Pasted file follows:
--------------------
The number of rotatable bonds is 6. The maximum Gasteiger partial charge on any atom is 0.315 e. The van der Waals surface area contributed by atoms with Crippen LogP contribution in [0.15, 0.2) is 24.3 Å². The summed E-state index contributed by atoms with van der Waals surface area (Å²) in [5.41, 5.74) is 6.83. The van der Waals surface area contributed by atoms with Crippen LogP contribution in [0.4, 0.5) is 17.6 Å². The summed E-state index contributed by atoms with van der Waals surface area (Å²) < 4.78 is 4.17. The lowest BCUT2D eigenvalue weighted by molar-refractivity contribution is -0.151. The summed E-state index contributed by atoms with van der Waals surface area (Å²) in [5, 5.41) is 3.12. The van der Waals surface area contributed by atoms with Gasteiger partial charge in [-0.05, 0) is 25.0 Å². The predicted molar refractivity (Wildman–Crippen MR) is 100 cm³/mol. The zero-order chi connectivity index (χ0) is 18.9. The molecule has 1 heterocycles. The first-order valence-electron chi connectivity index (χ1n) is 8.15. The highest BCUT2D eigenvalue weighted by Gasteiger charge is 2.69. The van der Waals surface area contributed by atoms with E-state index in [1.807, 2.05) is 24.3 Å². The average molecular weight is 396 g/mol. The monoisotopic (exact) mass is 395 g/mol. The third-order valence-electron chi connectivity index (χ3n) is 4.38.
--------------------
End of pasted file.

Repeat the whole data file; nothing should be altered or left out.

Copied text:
The number of rotatable bonds is 6. The maximum Gasteiger partial charge on any atom is 0.315 e. The van der Waals surface area contributed by atoms with Crippen LogP contribution in [0.15, 0.2) is 24.3 Å². The summed E-state index contributed by atoms with van der Waals surface area (Å²) in [5.41, 5.74) is 6.83. The van der Waals surface area contributed by atoms with Crippen LogP contribution in [0.4, 0.5) is 17.6 Å². The summed E-state index contributed by atoms with van der Waals surface area (Å²) < 4.78 is 4.17. The lowest BCUT2D eigenvalue weighted by molar-refractivity contribution is -0.151. The summed E-state index contributed by atoms with van der Waals surface area (Å²) in [5, 5.41) is 3.12. The van der Waals surface area contributed by atoms with Gasteiger partial charge in [-0.05, 0) is 25.0 Å². The predicted molar refractivity (Wildman–Crippen MR) is 100 cm³/mol. The zero-order chi connectivity index (χ0) is 18.9. The molecule has 1 heterocycles. The first-order valence-electron chi connectivity index (χ1n) is 8.15. The highest BCUT2D eigenvalue weighted by Gasteiger charge is 2.69. The van der Waals surface area contributed by atoms with E-state index in [1.807, 2.05) is 24.3 Å². The average molecular weight is 396 g/mol. The monoisotopic (exact) mass is 395 g/mol. The third-order valence-electron chi connectivity index (χ3n) is 4.38.